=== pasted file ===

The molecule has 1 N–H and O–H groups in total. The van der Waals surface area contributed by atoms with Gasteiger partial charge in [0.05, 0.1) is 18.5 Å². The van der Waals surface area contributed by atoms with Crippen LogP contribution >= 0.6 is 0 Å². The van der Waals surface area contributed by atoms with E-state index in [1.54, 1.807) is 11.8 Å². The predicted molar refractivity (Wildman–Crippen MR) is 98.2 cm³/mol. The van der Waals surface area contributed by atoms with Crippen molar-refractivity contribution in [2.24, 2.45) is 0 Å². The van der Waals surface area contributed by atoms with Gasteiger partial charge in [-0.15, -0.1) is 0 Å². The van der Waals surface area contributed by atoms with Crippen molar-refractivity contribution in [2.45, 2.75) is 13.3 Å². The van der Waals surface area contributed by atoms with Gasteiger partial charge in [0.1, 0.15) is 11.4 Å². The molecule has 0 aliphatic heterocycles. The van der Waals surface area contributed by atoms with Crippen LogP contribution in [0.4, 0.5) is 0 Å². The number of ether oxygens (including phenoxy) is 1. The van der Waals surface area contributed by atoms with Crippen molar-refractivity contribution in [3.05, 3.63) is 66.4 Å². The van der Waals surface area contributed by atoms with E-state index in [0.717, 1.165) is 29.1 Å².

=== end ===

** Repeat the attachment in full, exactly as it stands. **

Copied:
The molecule has 1 N–H and O–H groups in total. The van der Waals surface area contributed by atoms with Gasteiger partial charge in [0.05, 0.1) is 18.5 Å². The van der Waals surface area contributed by atoms with Crippen LogP contribution >= 0.6 is 0 Å². The van der Waals surface area contributed by atoms with E-state index in [1.54, 1.807) is 11.8 Å². The predicted molar refractivity (Wildman–Crippen MR) is 98.2 cm³/mol. The van der Waals surface area contributed by atoms with Crippen molar-refractivity contribution in [2.24, 2.45) is 0 Å². The van der Waals surface area contributed by atoms with Gasteiger partial charge in [-0.15, -0.1) is 0 Å². The van der Waals surface area contributed by atoms with Crippen molar-refractivity contribution in [2.45, 2.75) is 13.3 Å². The van der Waals surface area contributed by atoms with Gasteiger partial charge in [0.1, 0.15) is 11.4 Å². The molecule has 0 aliphatic heterocycles. The van der Waals surface area contributed by atoms with Crippen LogP contribution in [0.4, 0.5) is 0 Å². The number of ether oxygens (including phenoxy) is 1. The van der Waals surface area contributed by atoms with Crippen molar-refractivity contribution in [3.05, 3.63) is 66.4 Å². The van der Waals surface area contributed by atoms with E-state index in [0.717, 1.165) is 29.1 Å².